I work at a golf course. Many golfers there still belive in Tiger, even though they should know better based on the age of the club tournament winners.

    I predicted in 2010 Tiger would not break Jack’s record just because of injuries. Now that his short game is also gone astray, I feel even more comfortable with that prediction.

  4. Jim says:

    I made the same Tyson – Woods connection Wednesday when I saw it was the 25th anniversary of the Douglas fight. Both were the biggest name in sports, went through a scandal, got old. Great point Joe about how it is to get the awesome factor out of our heads, even when all evidence points otherwise.

  5. sdl65 says:

    Tyson was a beast as was Tiger. They both had what I like to call watershed moments that changed who they were. Tyson’s was when Cus D’Amato died and he left Rooney and Johnson for Don King. Was never the same after that. Tigers was of course that fateful night in Florida. Some things just can’t be overcome. No matter how brilliant and dominating they were before. Once you lose your focus especially at the level they performed at its tough to get it back.

  6. Mark says:

    I can’t agree with your notion that Tyson really wasn’t that good pre-Douglas and was exposed by better competition. Reasonable minds can differ, but I think the young Tyson was a great fighter, with an amazing combination of movement, power and punching accuracy. After Cus died and Tyson cut ties with Rooney, Tyson became a one note, undisciplined puncher and very beatable. I guess you could count me as one who was waiting, at least for some period of time after Douglas, to see if Tyson could re-establish as a good boxer. But there was no evidence that he was interested in doing the work or getting the help he needed. This wasn’t an older athlete switching swing coaches. This was a much younger athlete deciding he didn’t need any help and could live off his own legend. In my view these are very different stories.

    • Bpdelia says:

      Exactly. Young Tyson was just a force of nature. Power, speed. It was simply impossible to keep him away. Even guys with great jabs were utterly incapable of keeping Tyson at arms length.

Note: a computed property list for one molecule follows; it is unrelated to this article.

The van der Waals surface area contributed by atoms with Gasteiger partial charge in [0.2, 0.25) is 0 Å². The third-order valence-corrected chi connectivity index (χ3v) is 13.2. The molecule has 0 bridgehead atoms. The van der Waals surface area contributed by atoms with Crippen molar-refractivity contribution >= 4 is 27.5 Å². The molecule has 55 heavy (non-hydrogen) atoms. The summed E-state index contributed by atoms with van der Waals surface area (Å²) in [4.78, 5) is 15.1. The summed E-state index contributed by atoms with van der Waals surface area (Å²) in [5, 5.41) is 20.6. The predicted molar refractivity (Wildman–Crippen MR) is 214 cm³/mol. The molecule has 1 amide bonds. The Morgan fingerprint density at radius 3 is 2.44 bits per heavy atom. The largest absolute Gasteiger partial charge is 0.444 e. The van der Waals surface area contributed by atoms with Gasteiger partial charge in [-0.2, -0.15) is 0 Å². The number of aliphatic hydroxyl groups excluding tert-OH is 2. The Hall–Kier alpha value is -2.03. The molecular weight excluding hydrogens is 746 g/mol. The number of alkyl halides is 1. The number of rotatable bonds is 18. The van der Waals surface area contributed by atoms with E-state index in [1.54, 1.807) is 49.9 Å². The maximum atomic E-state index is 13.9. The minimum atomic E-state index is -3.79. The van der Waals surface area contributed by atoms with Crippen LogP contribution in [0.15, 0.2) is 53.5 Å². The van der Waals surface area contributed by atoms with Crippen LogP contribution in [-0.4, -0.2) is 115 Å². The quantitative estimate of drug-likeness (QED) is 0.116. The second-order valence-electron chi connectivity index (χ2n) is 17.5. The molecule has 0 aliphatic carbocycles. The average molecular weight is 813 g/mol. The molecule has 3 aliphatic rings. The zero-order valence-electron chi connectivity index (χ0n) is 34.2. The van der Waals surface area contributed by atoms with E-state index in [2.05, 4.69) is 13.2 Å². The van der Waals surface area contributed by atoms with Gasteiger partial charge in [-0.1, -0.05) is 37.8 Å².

He used the ring space like an artist. But after rooney and damato were gone it was clear he believed the hype and was no longer a boxer but was a puncher.

      Tyson was almost never seriously hit early because he was just really damn hard to hit. Always moving forward. Excellent defense. By Douglas he was basically trying to land punches. No strategy, no plan.

      At the top levels of boxing the physical gifts are absurd and technique is EVERYTHING. Tyson let his technique get sloppy and undisciplined.

      • Maybe so, but it’s true that Tyson didn’t have any fights against a top fighter in his prime…. at least not one that he actually won. Who knows how the Lennox Lewis fight would have gone if he had taken care of himself and trained. But the fact is, there was no “signature win” in Tyson’s career. He beat setups, guys moving up in class (because there were no legit fights to be made) and guys past their prime.

        • heavy c says:

          I don’t think Tyson is overrated anymore. I don’t really like the terms underrated and overrated anyway (except when we talk about Derek Jeter). It’s too subjective and now that we’ve seen the end of Tyson in the ring we have proper perspective. Unfortunately, we lost Tyson’s prime through his poor discipline both in and out of the ring. As a few pointed out he no longer had the stablizing forces of Rooney and D’amato, even before he lost to Douglas. Douglas was similarly undisciplined as seen in his next fight with Holyfield, but he managed to get it together for a poorly conditioned Tyson. No way was Douglas a more skilled fighter than Tyson. D’amato’s Tyson had great head movement, timing, a good guard and footwork from the peekaboo style and set up the KO better than just about anyone. I think people accuse Tyson of elbowing because his hooks were so devastating and like any good hooker he followed through bringing that elbow across. All that went out the door once he left Rooney and he fell in love with his one punch power and the trappings of fame. I think we were about to see Tyson take on some big contenders after cashing in and being manipulated by King and Robin Givens. A prime and better conditioned Tyson is a different story than 30+ Tyson with a 4 year hiatus from boxing. Holyfield, Bowe and Lennox were just around the corner. Instead they fought at the past due date with Tyson a shadow of what he was built to be.

    • Rick says:

      The reality is that the Tyson camp ducked Holyfield for years. It should have been Holyfield beating him in Japan instead of Douglas. Tyson was a modern day gladiator with great power but was never a very good boxer (he threw way more elbows than punches). A spectacular phenomenon to be sure with all of the knockouts but they stayed far from the better boxers of which there were few in Tyson’s heyday. Holyfield was a great Light Heavyweight and a very good Heavyweight but not historically good, but much better than Tyson.